Kale has had some brilliant press lately as a cure-all superfood. Whoever does its PR deserves one hellova pat on the back. I mean, it’s a cabbage. And although delicious, who ever thought that a cabbage could have so much appeal? Yet somehow kale is everywhere now- in juices, salads, stews and even crisps. A fad, perhaps, but this leafy veg actually deserves it’s moment in the limelight- it’s full of beta carotene, Vit C, K and calcium. It has a gorgeous, earthy taste and is genuinely versatile- steam it, bake it, have it stir fried, boiled, juiced or massage it (really) with some olive oil, lime juice and salt for a few minutes to tenderise it, then add pine nuts and cranberries for a salad worthy of a Californian health fanatic.
I’m putting my two cents in with my recipe for Kale pesto. My take has chilli and rosemary in it, for extra punch. I also bake the garlic and chilli in the oven first as I find this adds a lovely smoky flavour. This recipe makes a large amount- it should last you all week. Have it with pasta, gnocchi, drizzled on baked aubergine, roasted sweet potatoes or butternut squash, mixed with a little water for a salad dressing, spread on toasted bread or a homemade pizza, in sandwiches, mixed with mince and made into burgers, stirred through peas with a little goats cheese, in a potato salad, as a dip, dolloped on soup, with white beans, lamb, fish, chicken or swirled through mash. Your pick.
Frequent readers of this blog (all two of you) will note that there’s been a small change to the way I write recipes- I’ve now added imperial measurements, which I hope will be useful.
You will need:
200g/7oz kale (approx 1 bag), woody stems removed
4 garlic cloves
2 long red chillies
3 large sprigs rosemary, leaves picked and finely chopped
1 lemon, juice and zest
25g/1/2oz Parmesan, grated
50g/1oz pine nuts, toasted
150ml/5fl oz extra virgin olive oil
1. Preheat the oven to 200C/400F/Gas 6. Place the garlic cloves (still in their skins) and chilli on a small oven tray and bake for about 20-25 mins, until the chilli is starting to char and the garlic is soft. Allow to cool completely.
2. Meanwhile, bring a large pan of salted water to the boil. Add the kale and simmer until just tender, about 3-5 min. Drain very well, squeezing out any excess water.
3. Place the kale, rosemary, lemon zest, Parmesan and pine nuts in the bowl of a mixer (or use a handheld blender). Squeeze the garlic out of their cloves and add these along with the chillies, removing the seed if you like. Whizz to a paste, then slowly drizzle in the olive oil with the motor running. Add lemon juice to taste and a little water if very thick.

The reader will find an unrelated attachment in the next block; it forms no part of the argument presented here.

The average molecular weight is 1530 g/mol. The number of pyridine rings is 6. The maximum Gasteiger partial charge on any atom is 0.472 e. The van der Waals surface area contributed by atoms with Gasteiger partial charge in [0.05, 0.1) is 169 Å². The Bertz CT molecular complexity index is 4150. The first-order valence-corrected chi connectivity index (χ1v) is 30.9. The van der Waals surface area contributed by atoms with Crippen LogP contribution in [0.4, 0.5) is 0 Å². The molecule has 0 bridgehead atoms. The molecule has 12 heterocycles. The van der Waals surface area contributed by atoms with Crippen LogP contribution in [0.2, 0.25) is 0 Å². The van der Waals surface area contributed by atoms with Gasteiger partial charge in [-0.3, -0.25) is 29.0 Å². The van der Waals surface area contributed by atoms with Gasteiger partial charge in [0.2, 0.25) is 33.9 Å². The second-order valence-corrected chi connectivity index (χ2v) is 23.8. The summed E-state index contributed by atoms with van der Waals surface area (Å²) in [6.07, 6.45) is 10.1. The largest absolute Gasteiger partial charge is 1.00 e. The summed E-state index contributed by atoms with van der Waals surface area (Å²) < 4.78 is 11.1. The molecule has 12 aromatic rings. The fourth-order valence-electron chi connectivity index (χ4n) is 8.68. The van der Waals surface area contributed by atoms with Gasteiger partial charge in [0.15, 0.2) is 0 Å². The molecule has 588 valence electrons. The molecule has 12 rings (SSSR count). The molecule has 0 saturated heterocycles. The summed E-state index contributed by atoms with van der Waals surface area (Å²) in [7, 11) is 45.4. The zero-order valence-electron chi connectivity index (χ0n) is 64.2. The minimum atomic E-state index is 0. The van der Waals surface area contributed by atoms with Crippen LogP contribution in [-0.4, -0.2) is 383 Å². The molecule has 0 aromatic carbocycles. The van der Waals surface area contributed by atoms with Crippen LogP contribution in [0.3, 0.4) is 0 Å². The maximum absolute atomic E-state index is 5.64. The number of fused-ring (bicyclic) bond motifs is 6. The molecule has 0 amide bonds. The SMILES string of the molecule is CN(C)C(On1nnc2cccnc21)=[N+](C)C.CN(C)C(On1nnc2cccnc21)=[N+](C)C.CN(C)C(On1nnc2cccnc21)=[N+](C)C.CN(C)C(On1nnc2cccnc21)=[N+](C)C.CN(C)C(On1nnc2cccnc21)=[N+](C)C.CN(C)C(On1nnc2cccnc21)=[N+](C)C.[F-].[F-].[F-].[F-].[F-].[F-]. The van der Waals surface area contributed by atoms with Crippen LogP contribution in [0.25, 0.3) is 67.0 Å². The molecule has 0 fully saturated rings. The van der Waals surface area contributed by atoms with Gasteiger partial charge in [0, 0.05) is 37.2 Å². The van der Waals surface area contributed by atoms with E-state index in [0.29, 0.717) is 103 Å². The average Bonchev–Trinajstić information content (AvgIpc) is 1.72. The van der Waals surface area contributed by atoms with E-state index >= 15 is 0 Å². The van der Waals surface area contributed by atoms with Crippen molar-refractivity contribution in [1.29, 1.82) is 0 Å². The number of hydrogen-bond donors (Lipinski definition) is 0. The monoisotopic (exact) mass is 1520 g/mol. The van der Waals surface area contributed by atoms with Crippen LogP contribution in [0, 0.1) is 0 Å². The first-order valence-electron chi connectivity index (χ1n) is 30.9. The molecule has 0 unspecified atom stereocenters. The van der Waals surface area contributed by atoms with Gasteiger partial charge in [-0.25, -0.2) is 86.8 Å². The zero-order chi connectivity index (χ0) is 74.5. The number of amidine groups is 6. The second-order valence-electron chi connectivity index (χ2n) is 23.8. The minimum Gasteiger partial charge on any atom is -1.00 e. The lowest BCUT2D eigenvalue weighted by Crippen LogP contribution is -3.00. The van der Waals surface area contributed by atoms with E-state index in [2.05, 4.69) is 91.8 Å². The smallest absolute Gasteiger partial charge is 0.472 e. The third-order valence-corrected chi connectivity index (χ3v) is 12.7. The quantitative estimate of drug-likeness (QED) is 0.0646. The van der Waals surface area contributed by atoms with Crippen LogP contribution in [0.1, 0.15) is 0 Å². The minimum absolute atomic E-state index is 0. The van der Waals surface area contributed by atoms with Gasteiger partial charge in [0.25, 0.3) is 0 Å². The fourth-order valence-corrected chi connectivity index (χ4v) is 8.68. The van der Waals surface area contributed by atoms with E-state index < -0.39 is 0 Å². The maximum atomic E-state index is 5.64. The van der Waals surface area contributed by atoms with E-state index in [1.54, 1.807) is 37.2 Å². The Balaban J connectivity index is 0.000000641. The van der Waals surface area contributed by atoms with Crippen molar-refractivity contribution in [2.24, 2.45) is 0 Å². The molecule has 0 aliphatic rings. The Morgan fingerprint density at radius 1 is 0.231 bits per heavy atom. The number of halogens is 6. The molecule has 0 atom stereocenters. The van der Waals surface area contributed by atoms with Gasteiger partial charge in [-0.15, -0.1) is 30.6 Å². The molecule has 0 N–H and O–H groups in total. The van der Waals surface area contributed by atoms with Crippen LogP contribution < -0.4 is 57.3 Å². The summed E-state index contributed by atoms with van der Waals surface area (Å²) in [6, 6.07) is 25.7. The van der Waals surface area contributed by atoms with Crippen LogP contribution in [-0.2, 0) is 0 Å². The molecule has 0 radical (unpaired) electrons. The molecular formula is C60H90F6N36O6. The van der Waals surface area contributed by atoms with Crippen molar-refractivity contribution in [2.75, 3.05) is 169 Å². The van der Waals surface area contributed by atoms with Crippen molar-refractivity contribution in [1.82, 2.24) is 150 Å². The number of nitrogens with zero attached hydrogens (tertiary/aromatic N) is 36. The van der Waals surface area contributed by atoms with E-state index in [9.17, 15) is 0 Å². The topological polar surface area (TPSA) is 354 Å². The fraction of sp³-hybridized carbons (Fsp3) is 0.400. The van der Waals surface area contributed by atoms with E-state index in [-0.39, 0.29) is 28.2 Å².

I was in Victoria Park village the other week, on the hunt for some polenta for supper. My travels took me to the delightful Deli Downstairs, which sells a wide range of delectable and interesting produce, not to mention those store cupboard essentials your local supermarket doesn’t stock, but really should (polenta).
Case in point- wild garlic, which can be hard to track down even now that it is in season. This wonderful herb is actually called Ramsons and isn’t a type of garlic at all, but rather a member of the chive family. The flavour packs even more of a punch, however, leaning towards an oniony kind of sweetness- hence, I imagine, its moniker.
I had a bit of a crisis of confidence when I got home with the stuff. I put the fragrant leaves in a glass, covered with a sandwich bag and sealed with a rubber band (to keep fresh for longer in the fridge). Every time I opened the fridge door, those bright green leaves greeted me and asked ‘what are you going to do with me?’ I had no idea. I scoured the internet and restaurant menus, found all sorts of interesting salads I could toss together or use it to liven up lamb or add it to sautéed mushrooms (on toasted sourdough with a poached egg or some goats cheese) or even stir it, chopped finely, through some of that polenta.
But I didn’t want to do any of those things. I wanted to give it a starring role. And so, I resorted to the simplest solution: use it as a basil substitute in pesto. The resulting jar is now almost finished, having made many a quick-fix lunch.
Wild Garlic Pesto
(makes one jar)
You will need:
30g wild garlic leaves, stems removed
15g spring onions (I used only the green parts, for a milder flavour)
20g walnuts or pine nuts
75 g olive oil (not extra virgin- too strong), plus a tbsp or two extra
20 g Parmesan, grated
pinch of salt and pepper
1. First of all, once you’ve got your wild garlic home, give it a good look over and toss out any crushed, pulpy leaves. Then give the rest a quick rinse under the tap and leave to dry. I say this because I didn’t follow this tip and then found a slug amongst the foliage, which had been quite happily munching its way through a few leaves.
2. Get out your food processor and blitz the leaves with the spring onions, nuts and olive oil until smooth.
3. Add the sugar, pepper and cheese and blitz again to incorporate all the ingredients.
4. Pour the pesto into a sterilised jar. Add a couple of tablespoons of oil to the top before sealing.
5. Serve with pasta or even meats such as lamb, chicken, etc.